Sexual orientation linked to cancer survival

Researchers have dug up some disturbing news for the gay, lesbian and bisexual communities in what scientists are calling the largest state health survey conducted in the United States. Gay men have a higher prevalence of cancer compared with heterosexual men, and lesbian and bisexual female cancer survivors report lower levels of health than heterosexual female cancer survivors.

In a study published in the journal Cancer, a total of 7,252 women and 3,690 men reported a cancer diagnosis as adults. While there was no significant differences in cancer prevalence by sexual orientation among women, lesbian and bisexual female cancer survivors were 2.0 and 2.3 times more likely to report fair or poor health compared with heterosexual female cancer survivors. Gay men were 1.9 times as likely to report a cancer diagnosis than heterosexual men.

"This information can be used for the development of services for the lesbian, gay, and bisexual population," researcher Ulrike Boehmer said in a statement. "Because more gay men report as cancer survivors, we need foremost programs for gay men that focus on primary cancer prevention and early cancer detection. Because more lesbian and bisexual women than heterosexual women with cancer report that they are in poor health, we need foremost programs and services that improve the well-being of lesbian and bisexual cancer survivors."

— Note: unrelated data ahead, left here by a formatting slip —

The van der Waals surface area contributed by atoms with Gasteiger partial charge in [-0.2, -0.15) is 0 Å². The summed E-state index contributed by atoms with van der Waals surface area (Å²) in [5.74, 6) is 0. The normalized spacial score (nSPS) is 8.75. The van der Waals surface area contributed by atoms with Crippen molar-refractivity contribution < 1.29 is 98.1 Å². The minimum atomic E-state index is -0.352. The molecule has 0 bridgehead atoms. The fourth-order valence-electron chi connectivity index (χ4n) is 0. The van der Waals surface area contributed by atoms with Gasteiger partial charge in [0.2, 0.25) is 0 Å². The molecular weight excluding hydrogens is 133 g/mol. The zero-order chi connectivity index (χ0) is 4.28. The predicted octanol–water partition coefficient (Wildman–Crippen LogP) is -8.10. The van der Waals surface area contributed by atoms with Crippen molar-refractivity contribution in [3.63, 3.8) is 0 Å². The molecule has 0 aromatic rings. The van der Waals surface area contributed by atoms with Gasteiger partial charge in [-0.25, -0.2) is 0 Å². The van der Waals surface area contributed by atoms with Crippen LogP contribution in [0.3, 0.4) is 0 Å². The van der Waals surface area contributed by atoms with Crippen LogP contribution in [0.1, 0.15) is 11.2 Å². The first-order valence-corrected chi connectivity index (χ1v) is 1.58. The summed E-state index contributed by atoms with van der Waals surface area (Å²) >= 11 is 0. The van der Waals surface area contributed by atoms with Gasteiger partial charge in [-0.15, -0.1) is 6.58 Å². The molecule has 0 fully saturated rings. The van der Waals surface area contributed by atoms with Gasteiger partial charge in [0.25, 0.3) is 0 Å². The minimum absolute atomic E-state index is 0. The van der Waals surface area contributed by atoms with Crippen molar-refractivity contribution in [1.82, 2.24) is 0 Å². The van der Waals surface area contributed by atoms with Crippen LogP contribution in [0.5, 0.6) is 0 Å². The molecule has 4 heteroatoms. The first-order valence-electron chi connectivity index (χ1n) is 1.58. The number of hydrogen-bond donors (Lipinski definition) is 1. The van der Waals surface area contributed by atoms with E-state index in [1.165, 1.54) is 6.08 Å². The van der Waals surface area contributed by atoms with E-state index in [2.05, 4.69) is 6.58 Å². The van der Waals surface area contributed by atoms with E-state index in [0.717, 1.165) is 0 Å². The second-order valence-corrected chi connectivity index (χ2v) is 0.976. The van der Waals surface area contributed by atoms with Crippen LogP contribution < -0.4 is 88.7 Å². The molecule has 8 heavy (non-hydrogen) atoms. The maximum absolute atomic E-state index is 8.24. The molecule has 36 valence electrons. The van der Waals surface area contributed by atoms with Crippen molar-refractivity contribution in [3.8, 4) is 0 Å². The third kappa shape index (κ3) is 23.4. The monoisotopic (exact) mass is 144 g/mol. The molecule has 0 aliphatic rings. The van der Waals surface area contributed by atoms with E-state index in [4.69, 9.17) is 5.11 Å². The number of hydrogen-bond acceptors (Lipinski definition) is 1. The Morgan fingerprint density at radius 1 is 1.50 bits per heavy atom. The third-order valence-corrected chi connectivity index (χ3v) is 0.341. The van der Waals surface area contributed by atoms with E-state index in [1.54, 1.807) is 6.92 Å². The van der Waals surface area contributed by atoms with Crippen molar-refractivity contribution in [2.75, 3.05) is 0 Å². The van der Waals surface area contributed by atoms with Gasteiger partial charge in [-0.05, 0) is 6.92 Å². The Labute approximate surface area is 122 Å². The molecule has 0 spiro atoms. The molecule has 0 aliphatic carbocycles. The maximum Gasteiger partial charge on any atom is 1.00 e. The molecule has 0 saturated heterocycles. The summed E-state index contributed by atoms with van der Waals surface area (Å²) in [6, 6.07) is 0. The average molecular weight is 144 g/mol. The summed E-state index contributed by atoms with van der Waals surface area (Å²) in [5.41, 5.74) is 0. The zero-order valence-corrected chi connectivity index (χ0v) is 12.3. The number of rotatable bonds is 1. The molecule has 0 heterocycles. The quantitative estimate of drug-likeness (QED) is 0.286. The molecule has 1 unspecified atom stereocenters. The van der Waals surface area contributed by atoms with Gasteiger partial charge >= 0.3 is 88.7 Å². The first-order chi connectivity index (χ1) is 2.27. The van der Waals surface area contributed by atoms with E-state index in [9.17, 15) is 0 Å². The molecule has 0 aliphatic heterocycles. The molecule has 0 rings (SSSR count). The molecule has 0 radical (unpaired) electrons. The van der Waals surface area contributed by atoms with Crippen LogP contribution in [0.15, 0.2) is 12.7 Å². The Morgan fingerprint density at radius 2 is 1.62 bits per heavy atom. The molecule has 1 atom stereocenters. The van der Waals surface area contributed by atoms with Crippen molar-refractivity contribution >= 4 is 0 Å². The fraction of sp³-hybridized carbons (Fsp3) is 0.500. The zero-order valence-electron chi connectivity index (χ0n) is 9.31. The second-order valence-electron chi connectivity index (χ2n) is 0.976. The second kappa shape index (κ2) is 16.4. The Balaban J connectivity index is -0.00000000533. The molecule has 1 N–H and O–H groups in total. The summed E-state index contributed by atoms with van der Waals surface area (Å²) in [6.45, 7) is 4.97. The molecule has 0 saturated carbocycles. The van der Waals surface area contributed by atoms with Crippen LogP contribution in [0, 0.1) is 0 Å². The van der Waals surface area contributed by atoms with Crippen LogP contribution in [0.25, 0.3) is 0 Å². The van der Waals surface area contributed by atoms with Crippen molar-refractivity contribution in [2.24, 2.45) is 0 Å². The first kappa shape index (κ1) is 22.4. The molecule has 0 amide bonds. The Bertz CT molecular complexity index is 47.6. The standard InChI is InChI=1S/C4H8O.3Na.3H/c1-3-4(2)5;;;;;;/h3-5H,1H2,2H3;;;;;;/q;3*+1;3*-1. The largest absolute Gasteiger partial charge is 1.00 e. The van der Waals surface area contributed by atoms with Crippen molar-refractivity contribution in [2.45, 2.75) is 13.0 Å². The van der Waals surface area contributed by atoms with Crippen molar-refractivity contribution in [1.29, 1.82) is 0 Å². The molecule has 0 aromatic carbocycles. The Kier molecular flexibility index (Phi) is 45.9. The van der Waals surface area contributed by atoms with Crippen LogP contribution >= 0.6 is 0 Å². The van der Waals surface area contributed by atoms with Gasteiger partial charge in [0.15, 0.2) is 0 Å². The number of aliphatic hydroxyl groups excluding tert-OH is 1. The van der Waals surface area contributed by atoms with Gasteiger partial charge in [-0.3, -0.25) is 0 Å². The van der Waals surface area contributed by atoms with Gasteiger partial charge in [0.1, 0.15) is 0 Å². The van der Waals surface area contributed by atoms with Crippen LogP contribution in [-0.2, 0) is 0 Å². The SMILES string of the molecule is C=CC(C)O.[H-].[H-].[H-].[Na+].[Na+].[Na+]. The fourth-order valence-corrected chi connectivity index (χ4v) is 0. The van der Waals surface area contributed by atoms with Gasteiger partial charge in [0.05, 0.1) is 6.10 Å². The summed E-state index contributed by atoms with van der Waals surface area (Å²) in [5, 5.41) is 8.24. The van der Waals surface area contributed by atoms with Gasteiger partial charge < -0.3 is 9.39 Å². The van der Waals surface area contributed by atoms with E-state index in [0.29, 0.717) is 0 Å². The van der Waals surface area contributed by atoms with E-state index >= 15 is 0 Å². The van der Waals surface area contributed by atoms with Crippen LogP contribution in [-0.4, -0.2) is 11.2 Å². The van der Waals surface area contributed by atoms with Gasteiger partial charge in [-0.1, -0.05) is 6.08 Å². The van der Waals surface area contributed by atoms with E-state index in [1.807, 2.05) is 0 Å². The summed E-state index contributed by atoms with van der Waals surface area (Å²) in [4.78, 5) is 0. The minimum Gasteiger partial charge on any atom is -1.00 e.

He cautions, though, that more study is needed to determine why these discrepancies exist.

- read the release
- and read the abstract in the journal Cancer

Suggested Articles

UPMC researchers are planning clinical trials of a COVID-19 vaccine that uses pieces of the virus' spike protein to create immunity.

Treating mice with niacin increased the number of immune cells in glioblastomas, reducing tumor size and extending survival.

Efforts to pivot existing discoveries into COVID-19 cures may not bear fruit until the pandemic has ended but could help fend off future outbreaks.